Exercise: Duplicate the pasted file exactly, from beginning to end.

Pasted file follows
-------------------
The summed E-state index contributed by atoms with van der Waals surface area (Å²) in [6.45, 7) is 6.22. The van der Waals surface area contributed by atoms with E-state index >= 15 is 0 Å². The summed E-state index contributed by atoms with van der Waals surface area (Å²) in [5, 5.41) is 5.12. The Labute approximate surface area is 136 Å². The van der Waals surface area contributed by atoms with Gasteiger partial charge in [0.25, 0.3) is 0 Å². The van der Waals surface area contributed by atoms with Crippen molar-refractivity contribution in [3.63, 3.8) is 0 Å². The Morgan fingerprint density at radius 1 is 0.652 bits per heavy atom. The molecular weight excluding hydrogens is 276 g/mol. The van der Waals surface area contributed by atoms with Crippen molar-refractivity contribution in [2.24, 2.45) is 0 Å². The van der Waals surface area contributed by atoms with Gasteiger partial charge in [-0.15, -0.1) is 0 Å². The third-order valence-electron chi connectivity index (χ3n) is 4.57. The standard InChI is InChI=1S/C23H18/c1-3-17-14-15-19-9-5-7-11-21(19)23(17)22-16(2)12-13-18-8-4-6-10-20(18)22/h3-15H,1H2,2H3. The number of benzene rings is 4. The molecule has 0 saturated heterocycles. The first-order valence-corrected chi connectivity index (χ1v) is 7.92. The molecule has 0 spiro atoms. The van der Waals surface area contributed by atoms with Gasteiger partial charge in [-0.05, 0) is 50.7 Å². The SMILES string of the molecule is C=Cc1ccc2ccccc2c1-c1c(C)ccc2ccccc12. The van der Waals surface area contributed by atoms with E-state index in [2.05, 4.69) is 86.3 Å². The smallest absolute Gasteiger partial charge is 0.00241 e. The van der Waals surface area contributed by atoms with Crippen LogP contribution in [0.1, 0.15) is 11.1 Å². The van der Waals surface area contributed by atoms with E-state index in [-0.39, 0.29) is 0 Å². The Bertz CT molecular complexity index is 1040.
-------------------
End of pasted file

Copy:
The summed E-state index contributed by atoms with van der Waals surface area (Å²) in [6.45, 7) is 6.22. The van der Waals surface area contributed by atoms with E-state index >= 15 is 0 Å². The summed E-state index contributed by atoms with van der Waals surface area (Å²) in [5, 5.41) is 5.12. The Labute approximate surface area is 136 Å². The van der Waals surface area contributed by atoms with Gasteiger partial charge in [0.25, 0.3) is 0 Å². The van der Waals surface area contributed by atoms with Crippen molar-refractivity contribution in [3.63, 3.8) is 0 Å². The Morgan fingerprint density at radius 1 is 0.652 bits per heavy atom. The molecular weight excluding hydrogens is 276 g/mol. The van der Waals surface area contributed by atoms with Crippen molar-refractivity contribution in [2.24, 2.45) is 0 Å². The van der Waals surface area contributed by atoms with Gasteiger partial charge in [-0.15, -0.1) is 0 Å². The third-order valence-electron chi connectivity index (χ3n) is 4.57. The standard InChI is InChI=1S/C23H18/c1-3-17-14-15-19-9-5-7-11-21(19)23(17)22-16(2)12-13-18-8-4-6-10-20(18)22/h3-15H,1H2,2H3. The number of benzene rings is 4. The molecule has 0 saturated heterocycles. The first-order valence-corrected chi connectivity index (χ1v) is 7.92. The molecule has 0 spiro atoms. The van der Waals surface area contributed by atoms with Gasteiger partial charge in [-0.05, 0) is 50.7 Å². The SMILES string of the molecule is C=Cc1ccc2ccccc2c1-c1c(C)ccc2ccccc12. The van der Waals surface area contributed by atoms with E-state index in [2.05, 4.69) is 86.3 Å². The smallest absolute Gasteiger partial charge is 0.00241 e. The van der Waals surface area contributed by atoms with Crippen LogP contribution in [0.1, 0.15) is 11.1 Å². The van der Waals surface area contributed by atoms with E-state index in [-0.39, 0.29) is 0 Å². The Bertz CT molecular complexity index is 1040.